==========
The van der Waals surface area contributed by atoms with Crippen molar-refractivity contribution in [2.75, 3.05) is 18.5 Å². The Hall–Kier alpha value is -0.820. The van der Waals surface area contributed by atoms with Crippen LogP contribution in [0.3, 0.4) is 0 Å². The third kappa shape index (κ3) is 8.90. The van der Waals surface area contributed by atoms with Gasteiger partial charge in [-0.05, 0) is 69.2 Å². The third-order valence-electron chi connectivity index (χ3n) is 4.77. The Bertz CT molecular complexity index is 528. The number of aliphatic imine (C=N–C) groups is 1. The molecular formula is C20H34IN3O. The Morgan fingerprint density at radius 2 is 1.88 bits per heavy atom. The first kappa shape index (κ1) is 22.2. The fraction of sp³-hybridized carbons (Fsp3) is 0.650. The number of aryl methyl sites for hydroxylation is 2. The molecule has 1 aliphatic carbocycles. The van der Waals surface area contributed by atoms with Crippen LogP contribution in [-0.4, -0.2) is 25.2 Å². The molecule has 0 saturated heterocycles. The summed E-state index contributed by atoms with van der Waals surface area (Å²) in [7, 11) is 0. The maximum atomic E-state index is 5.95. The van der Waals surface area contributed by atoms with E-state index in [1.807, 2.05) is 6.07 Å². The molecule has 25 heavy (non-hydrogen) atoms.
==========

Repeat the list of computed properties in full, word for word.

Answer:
The van der Waals surface area contributed by atoms with Crippen molar-refractivity contribution in [2.75, 3.05) is 18.5 Å². The Hall–Kier alpha value is -0.820. The van der Waals surface area contributed by atoms with Crippen LogP contribution in [0.3, 0.4) is 0 Å². The third kappa shape index (κ3) is 8.90. The van der Waals surface area contributed by atoms with Gasteiger partial charge in [-0.05, 0) is 69.2 Å². The third-order valence-electron chi connectivity index (χ3n) is 4.77. The Bertz CT molecular complexity index is 528. The number of aliphatic imine (C=N–C) groups is 1. The molecular formula is C20H34IN3O. The Morgan fingerprint density at radius 2 is 1.88 bits per heavy atom. The first kappa shape index (κ1) is 22.2. The fraction of sp³-hybridized carbons (Fsp3) is 0.650. The number of aryl methyl sites for hydroxylation is 2. The molecule has 1 aliphatic carbocycles. The van der Waals surface area contributed by atoms with Crippen LogP contribution in [-0.4, -0.2) is 25.2 Å². The molecule has 0 saturated heterocycles. The summed E-state index contributed by atoms with van der Waals surface area (Å²) in [7, 11) is 0. The maximum atomic E-state index is 5.95. The van der Waals surface area contributed by atoms with E-state index in [1.807, 2.05) is 6.07 Å². The molecule has 25 heavy (non-hydrogen) atoms.